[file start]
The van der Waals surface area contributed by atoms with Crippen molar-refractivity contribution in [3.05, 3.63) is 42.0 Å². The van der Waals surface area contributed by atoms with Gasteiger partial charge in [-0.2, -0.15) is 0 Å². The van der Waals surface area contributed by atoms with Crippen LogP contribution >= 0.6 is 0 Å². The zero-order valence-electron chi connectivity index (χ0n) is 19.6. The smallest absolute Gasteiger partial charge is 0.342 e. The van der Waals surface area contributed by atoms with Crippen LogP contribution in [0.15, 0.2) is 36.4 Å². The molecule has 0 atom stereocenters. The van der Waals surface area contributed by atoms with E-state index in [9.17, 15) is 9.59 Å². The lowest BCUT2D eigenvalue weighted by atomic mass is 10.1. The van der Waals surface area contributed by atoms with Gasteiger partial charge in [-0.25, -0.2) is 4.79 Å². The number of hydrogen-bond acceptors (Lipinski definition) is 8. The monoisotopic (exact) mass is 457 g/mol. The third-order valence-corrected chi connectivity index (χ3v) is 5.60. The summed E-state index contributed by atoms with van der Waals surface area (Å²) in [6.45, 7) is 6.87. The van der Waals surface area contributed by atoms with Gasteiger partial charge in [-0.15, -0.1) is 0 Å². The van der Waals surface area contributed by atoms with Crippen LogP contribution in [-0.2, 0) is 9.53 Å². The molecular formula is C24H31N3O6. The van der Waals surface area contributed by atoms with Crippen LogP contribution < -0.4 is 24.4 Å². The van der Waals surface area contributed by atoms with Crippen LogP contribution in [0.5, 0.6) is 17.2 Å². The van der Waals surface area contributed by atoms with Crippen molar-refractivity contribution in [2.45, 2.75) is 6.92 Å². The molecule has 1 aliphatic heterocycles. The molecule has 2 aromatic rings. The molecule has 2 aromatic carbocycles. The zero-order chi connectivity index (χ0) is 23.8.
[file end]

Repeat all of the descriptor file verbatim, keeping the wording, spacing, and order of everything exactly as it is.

The van der Waals surface area contributed by atoms with Crippen molar-refractivity contribution in [3.05, 3.63) is 42.0 Å². The van der Waals surface area contributed by atoms with Gasteiger partial charge in [-0.2, -0.15) is 0 Å². The van der Waals surface area contributed by atoms with Crippen LogP contribution >= 0.6 is 0 Å². The zero-order valence-electron chi connectivity index (χ0n) is 19.6. The smallest absolute Gasteiger partial charge is 0.342 e. The van der Waals surface area contributed by atoms with Crippen LogP contribution in [0.15, 0.2) is 36.4 Å². The molecule has 0 atom stereocenters. The van der Waals surface area contributed by atoms with E-state index in [9.17, 15) is 9.59 Å². The lowest BCUT2D eigenvalue weighted by atomic mass is 10.1. The van der Waals surface area contributed by atoms with Gasteiger partial charge in [-0.25, -0.2) is 4.79 Å². The number of hydrogen-bond acceptors (Lipinski definition) is 8. The monoisotopic (exact) mass is 457 g/mol. The third-order valence-corrected chi connectivity index (χ3v) is 5.60. The summed E-state index contributed by atoms with van der Waals surface area (Å²) in [6.45, 7) is 6.87. The van der Waals surface area contributed by atoms with Gasteiger partial charge in [-0.15, -0.1) is 0 Å². The van der Waals surface area contributed by atoms with Crippen LogP contribution in [-0.2, 0) is 9.53 Å². The molecular formula is C24H31N3O6. The van der Waals surface area contributed by atoms with Crippen LogP contribution < -0.4 is 24.4 Å². The van der Waals surface area contributed by atoms with Crippen LogP contribution in [0.5, 0.6) is 17.2 Å². The van der Waals surface area contributed by atoms with Crippen molar-refractivity contribution in [2.45, 2.75) is 6.92 Å². The molecule has 1 aliphatic heterocycles. The molecule has 2 aromatic rings. The molecule has 2 aromatic carbocycles. The zero-order chi connectivity index (χ0) is 23.8.